AfterShock Comics Enlists Garth Ennis, Neil Gaiman And More
“Today I am joined by researchers who invent some of the most advanced metals on the planet; designers who are modeling prototypes in the digital cloud; folks from the Pentagon who help to support their work — basically, I’m here to announce that we’re building Iron Man.”
That’s a direct quote from President Barack Obama during a White House manufacturing innovation event. Although it was a joke — “I’m going to blast off in a second. This has been a secret project we’ve been working on for a while. Not really. Maybe. It’s classified.” — the reality is that Iron Man-like technology has been in development, in one form or another, for some time.
In 2010, a panel of experts in special effects and sciences gathered at CalTech to discuss the science of “Iron Man” in film, and Assistant Professor of Computer Science Andreas Krause stated there were several Iron Man-like exoskeleton suits in development.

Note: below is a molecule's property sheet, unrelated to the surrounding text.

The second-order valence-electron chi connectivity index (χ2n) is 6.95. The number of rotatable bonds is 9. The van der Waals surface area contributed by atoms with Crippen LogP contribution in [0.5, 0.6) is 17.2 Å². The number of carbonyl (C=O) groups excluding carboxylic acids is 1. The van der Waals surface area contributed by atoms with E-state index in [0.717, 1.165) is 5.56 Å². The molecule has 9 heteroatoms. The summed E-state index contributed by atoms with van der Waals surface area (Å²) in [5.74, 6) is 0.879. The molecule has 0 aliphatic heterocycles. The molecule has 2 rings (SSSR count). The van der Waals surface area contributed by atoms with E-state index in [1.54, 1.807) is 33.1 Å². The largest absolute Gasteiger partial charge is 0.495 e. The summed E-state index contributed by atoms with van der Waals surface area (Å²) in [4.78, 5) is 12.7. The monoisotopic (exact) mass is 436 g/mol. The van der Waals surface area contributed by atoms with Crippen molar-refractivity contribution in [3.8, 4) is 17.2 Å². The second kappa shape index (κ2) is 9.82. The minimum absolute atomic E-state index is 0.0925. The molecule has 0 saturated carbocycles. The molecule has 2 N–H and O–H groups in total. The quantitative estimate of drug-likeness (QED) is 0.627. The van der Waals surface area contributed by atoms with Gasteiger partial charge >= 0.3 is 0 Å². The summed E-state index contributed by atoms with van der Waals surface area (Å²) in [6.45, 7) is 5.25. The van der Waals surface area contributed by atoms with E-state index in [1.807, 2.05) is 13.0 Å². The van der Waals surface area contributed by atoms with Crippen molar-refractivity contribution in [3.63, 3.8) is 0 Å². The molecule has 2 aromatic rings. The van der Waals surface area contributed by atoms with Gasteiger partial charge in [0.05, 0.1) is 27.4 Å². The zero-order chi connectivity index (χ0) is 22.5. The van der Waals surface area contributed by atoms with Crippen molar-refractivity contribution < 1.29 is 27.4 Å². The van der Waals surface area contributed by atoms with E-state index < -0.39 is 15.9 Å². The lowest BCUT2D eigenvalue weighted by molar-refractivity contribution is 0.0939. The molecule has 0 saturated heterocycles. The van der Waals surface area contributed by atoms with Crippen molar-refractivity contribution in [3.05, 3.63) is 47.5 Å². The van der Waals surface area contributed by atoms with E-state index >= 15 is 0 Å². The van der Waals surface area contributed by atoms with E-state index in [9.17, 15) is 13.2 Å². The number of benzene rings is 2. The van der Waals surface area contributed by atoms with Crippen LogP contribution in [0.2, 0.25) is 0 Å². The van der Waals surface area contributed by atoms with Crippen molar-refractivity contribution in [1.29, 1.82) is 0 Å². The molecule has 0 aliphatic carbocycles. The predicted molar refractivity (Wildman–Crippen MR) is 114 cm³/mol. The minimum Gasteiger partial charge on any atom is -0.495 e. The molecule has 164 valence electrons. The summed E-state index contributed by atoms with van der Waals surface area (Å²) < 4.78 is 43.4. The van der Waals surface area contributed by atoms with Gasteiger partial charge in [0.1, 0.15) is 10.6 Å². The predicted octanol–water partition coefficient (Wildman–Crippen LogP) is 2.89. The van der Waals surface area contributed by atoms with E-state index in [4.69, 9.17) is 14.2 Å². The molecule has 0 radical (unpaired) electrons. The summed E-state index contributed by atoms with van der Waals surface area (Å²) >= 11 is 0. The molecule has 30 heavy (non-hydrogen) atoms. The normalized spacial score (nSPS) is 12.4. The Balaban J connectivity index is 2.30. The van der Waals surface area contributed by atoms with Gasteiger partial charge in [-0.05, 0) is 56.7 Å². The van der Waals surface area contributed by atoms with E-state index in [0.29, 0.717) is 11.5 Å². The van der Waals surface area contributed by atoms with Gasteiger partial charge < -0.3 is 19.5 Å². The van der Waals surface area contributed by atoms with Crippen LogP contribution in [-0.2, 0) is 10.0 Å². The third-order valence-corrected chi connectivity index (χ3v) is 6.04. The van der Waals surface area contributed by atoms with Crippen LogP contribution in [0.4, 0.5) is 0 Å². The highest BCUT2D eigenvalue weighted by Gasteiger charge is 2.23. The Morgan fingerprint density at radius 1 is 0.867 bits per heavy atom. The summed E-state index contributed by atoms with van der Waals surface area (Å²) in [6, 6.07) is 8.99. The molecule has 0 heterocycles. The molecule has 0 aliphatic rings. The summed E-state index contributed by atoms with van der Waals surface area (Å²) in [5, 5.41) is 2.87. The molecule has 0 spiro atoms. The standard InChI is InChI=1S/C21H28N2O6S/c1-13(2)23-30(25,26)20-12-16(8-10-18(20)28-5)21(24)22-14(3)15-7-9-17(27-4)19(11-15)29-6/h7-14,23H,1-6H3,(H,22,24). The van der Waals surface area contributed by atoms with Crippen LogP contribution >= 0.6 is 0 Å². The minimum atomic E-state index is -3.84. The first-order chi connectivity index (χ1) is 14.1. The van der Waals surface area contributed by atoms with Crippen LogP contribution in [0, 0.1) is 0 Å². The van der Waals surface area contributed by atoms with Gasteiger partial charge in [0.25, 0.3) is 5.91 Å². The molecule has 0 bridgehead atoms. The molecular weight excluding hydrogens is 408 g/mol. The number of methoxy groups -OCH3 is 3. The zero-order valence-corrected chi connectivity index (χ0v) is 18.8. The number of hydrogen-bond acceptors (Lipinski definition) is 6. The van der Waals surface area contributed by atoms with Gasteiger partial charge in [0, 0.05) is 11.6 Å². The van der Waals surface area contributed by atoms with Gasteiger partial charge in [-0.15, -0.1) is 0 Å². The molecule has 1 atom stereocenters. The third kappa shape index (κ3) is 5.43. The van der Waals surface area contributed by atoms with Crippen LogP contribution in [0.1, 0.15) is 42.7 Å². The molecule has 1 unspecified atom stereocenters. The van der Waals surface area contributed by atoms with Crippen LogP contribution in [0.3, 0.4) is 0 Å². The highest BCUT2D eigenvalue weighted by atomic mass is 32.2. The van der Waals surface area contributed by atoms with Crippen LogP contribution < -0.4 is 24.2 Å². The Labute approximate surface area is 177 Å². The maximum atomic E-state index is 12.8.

One of those suits is the Raytheon second-ten robotic exoskeleton, the XOS 2, which Agent Coulson himself, Clark Gregg, actually tried on during a special event in 2010. The suit was designed to help soldiers carry ordinance and survival packs that normally come with a hefty weight penalty.
“I didn’t know what to expect,” Gregg said when he saw the XOS 2. “I didn’t know if we were going to come in and see some kind of giant freight moving version of the thing that Sigourney Weaver wore in Aliens. This is much more nimble and very much clearly a stepping stone to something that’s going to be in use with contemporary soldiers in, I would guess, the next 10 or 20 years if not sooner.”
It’s been four years since Gregg tried on the XOS 2 — and considering the rate at which technology progresses these days, it’s possible that we’ll be seeing Iron Man sooner rather than later.
But, hey, it’s classified.